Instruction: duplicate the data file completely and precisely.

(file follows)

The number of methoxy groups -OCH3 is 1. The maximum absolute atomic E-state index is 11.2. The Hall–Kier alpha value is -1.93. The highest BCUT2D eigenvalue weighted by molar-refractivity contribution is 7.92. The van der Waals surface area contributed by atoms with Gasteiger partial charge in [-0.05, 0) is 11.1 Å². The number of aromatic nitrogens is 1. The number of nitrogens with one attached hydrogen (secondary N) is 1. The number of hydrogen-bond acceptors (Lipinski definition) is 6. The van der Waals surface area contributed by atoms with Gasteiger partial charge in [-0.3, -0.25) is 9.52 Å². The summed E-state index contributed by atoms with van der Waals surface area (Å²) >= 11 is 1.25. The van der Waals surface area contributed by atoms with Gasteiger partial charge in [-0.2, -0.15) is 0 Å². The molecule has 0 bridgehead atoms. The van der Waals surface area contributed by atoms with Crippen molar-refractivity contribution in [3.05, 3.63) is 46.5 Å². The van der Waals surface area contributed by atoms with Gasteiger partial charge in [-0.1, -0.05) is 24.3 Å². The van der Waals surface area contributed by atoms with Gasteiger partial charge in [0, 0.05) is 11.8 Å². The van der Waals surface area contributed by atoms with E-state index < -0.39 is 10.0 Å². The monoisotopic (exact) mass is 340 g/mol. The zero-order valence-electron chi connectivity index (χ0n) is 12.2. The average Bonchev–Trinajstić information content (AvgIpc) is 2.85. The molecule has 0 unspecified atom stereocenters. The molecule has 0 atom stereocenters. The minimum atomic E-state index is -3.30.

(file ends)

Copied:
The number of methoxy groups -OCH3 is 1. The maximum absolute atomic E-state index is 11.2. The Hall–Kier alpha value is -1.93. The highest BCUT2D eigenvalue weighted by molar-refractivity contribution is 7.92. The van der Waals surface area contributed by atoms with Gasteiger partial charge in [-0.05, 0) is 11.1 Å². The number of aromatic nitrogens is 1. The number of nitrogens with one attached hydrogen (secondary N) is 1. The number of hydrogen-bond acceptors (Lipinski definition) is 6. The van der Waals surface area contributed by atoms with Gasteiger partial charge in [-0.3, -0.25) is 9.52 Å². The summed E-state index contributed by atoms with van der Waals surface area (Å²) >= 11 is 1.25. The van der Waals surface area contributed by atoms with Gasteiger partial charge in [-0.2, -0.15) is 0 Å². The molecule has 0 bridgehead atoms. The van der Waals surface area contributed by atoms with Crippen molar-refractivity contribution in [3.05, 3.63) is 46.5 Å². The van der Waals surface area contributed by atoms with Gasteiger partial charge in [-0.1, -0.05) is 24.3 Å². The van der Waals surface area contributed by atoms with Gasteiger partial charge in [0, 0.05) is 11.8 Å². The van der Waals surface area contributed by atoms with E-state index < -0.39 is 10.0 Å². The monoisotopic (exact) mass is 340 g/mol. The zero-order valence-electron chi connectivity index (χ0n) is 12.2. The average Bonchev–Trinajstić information content (AvgIpc) is 2.85. The molecule has 0 unspecified atom stereocenters. The molecule has 0 atom stereocenters. The minimum atomic E-state index is -3.30.